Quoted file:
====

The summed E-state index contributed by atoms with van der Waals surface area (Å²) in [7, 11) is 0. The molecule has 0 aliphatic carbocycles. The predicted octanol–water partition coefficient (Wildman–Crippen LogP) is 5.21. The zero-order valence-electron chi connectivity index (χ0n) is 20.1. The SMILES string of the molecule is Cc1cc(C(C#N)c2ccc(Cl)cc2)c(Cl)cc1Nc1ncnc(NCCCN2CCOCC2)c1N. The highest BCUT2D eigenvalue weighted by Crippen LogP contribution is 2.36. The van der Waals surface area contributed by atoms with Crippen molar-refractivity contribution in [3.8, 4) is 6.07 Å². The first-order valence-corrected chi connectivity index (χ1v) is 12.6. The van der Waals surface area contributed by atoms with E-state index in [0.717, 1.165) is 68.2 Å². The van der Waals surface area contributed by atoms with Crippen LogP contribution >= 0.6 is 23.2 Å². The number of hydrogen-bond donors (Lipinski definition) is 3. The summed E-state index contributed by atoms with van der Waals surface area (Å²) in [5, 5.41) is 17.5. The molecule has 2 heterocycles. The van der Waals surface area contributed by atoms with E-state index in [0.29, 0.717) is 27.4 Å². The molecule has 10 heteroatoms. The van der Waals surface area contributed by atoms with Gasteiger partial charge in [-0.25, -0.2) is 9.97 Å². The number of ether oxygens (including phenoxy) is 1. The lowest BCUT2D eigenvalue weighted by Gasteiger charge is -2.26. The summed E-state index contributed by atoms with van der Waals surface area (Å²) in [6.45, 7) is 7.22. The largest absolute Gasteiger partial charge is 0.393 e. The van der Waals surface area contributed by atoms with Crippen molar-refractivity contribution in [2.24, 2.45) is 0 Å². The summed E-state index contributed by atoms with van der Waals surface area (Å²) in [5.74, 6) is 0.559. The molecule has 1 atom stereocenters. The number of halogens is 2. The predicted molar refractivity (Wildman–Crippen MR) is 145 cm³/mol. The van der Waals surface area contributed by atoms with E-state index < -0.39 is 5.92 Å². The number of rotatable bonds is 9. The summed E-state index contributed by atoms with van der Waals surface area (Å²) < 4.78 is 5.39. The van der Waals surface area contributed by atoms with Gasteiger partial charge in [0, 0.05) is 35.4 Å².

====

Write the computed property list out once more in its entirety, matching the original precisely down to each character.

The summed E-state index contributed by atoms with van der Waals surface area (Å²) in [7, 11) is 0. The molecule has 0 aliphatic carbocycles. The predicted octanol–water partition coefficient (Wildman–Crippen LogP) is 5.21. The zero-order valence-electron chi connectivity index (χ0n) is 20.1. The SMILES string of the molecule is Cc1cc(C(C#N)c2ccc(Cl)cc2)c(Cl)cc1Nc1ncnc(NCCCN2CCOCC2)c1N. The highest BCUT2D eigenvalue weighted by Crippen LogP contribution is 2.36. The van der Waals surface area contributed by atoms with Crippen molar-refractivity contribution in [3.8, 4) is 6.07 Å². The first-order valence-corrected chi connectivity index (χ1v) is 12.6. The van der Waals surface area contributed by atoms with E-state index in [0.717, 1.165) is 68.2 Å². The van der Waals surface area contributed by atoms with Crippen LogP contribution >= 0.6 is 23.2 Å². The number of hydrogen-bond donors (Lipinski definition) is 3. The summed E-state index contributed by atoms with van der Waals surface area (Å²) in [5, 5.41) is 17.5. The molecule has 2 heterocycles. The van der Waals surface area contributed by atoms with E-state index in [0.29, 0.717) is 27.4 Å². The molecule has 10 heteroatoms. The van der Waals surface area contributed by atoms with Gasteiger partial charge in [-0.25, -0.2) is 9.97 Å². The number of ether oxygens (including phenoxy) is 1. The lowest BCUT2D eigenvalue weighted by Gasteiger charge is -2.26. The summed E-state index contributed by atoms with van der Waals surface area (Å²) in [6.45, 7) is 7.22. The largest absolute Gasteiger partial charge is 0.393 e. The van der Waals surface area contributed by atoms with Crippen molar-refractivity contribution in [2.24, 2.45) is 0 Å². The summed E-state index contributed by atoms with van der Waals surface area (Å²) in [5.74, 6) is 0.559. The molecule has 1 atom stereocenters. The number of halogens is 2. The predicted molar refractivity (Wildman–Crippen MR) is 145 cm³/mol. The van der Waals surface area contributed by atoms with E-state index < -0.39 is 5.92 Å². The number of rotatable bonds is 9. The summed E-state index contributed by atoms with van der Waals surface area (Å²) < 4.78 is 5.39. The van der Waals surface area contributed by atoms with Gasteiger partial charge in [0, 0.05) is 35.4 Å².